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Craniosynostosis | Causes and Treatment

What is Craniosynostosis?Craniosynostosis

Craniosynostosis can be define as a disease that affects the growth of infant cranial structures, causing permanent disfigurement. The disease prematurely fuses sutures (joints) in the skull, thereby preventing growth in certain directions. This results in abnormal growth patterns, which can have serious effects on the shape of the head and facial features, and in severe cases on the development of the brain. The limitations on the growth of the cranium in specific directions results in compensatory growth in the allowed directions, i.e. the head will grow more in the unrestricted directions in an attempt to allow sufficient space for brain growth. However, this is not always successful and the growth restrictions caused by Craniosynostosis are sometimes so severe that they cause permanent eye damage and reduced intelligence and mental ability.

Affects and Causes

Craniosynostosis affects around 0.05% of new borns, approximately 10% of which suffer from Complex Craniosynostosis – in which more than one suture is affected. Some studies have found that a restriction on space inside the womb is a significant factor in future cranial bone growth. Furthermore, smoking and the use of recreational drugs during pregnancy increase the risk of the child developing Craniosynostosis. The disease also has a strong hereditary factor, with 8% of the children affected having parents with the same condition.

Surgery is currently the only treatment option available for patients suffering from Craniosynostosis. The aim of surgical intervention is to remove as many restrictions on the growth of the cranium as possible. This is done by excising the defective sutures and repairing the damage from any uneven growth that has already taken place. In order to minimize deformity, the surgery should take place as soon as the disease has been diagnosed, ideally when the child is only a few months old. At this stage the cranium is still flexible and can be remoulded by the surgeons. The older the child gets, the more inelastic and fragile the bone diseases becomes, rendering the surgery more complicated and dangerous.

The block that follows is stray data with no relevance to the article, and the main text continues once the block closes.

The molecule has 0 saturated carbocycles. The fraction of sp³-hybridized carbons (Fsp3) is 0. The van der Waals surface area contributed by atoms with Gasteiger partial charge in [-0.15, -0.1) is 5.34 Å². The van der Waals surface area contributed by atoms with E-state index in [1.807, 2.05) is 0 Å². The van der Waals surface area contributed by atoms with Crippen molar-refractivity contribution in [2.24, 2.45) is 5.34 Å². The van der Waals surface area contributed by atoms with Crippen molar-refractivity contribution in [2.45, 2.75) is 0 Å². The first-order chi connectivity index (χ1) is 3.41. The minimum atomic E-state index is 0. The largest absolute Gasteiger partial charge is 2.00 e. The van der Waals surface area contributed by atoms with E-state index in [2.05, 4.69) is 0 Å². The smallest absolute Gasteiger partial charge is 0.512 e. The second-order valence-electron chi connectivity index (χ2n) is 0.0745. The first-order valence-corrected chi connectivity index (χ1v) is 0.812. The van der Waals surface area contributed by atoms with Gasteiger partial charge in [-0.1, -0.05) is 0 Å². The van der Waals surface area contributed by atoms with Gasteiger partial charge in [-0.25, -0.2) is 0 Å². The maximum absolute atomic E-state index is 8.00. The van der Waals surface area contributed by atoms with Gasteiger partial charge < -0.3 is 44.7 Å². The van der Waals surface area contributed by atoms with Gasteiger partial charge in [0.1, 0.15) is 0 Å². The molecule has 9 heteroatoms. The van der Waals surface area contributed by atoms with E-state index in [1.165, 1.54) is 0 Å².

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Test Your Knowledge

How Many Bones in the Human Body?

An adult has a total of 206 bones in their skeleton

How many Bones in a Child's Body?

A newborn baby has 270 bones in the skeletal system. Most of their skeleton is made up of cartilage which forms bone as it hardens over time. The bones in a child's skeleton fuse together as they grow, reducing the number, up until about 25 years old.

What is The Strongest Bone in the Human Body?

The femur or thigh bone is the strongest bone in the body. It is situated between the pelvis and the knee. It is also the longest bone in the body and is fully one quarter of your bodies' height.

What is the Weakest Bone in The Body?

The weakest bones in your body are the tiny bones inside your ear that enable you to hear. On the other hand; the most commonly fractured bone is the clavicle.

What is the Hardest Bone in the Body?

The hardest bone in the body is the petrous portion of the temporal bone. The temporal bones are found at the sides and base of the skull and the petrous portion is specifically the part at the base of the skull that contains the organs for hearing.

Where are the Smallest bones in Your Body Located?

The smallest bone in the body is called the stapes. It is a stirrup shaped bone found inside the ear drum that transmits vibrations enabling us to hear.

How many Bones are in the Leg?

A human leg contains 30 bones. There are 26 bones that make up the foot, and the four major bones of the leg, which are the thigh bone (femur), the shin bone (tibia), the calf bone (fibula) and the knee cap (patella)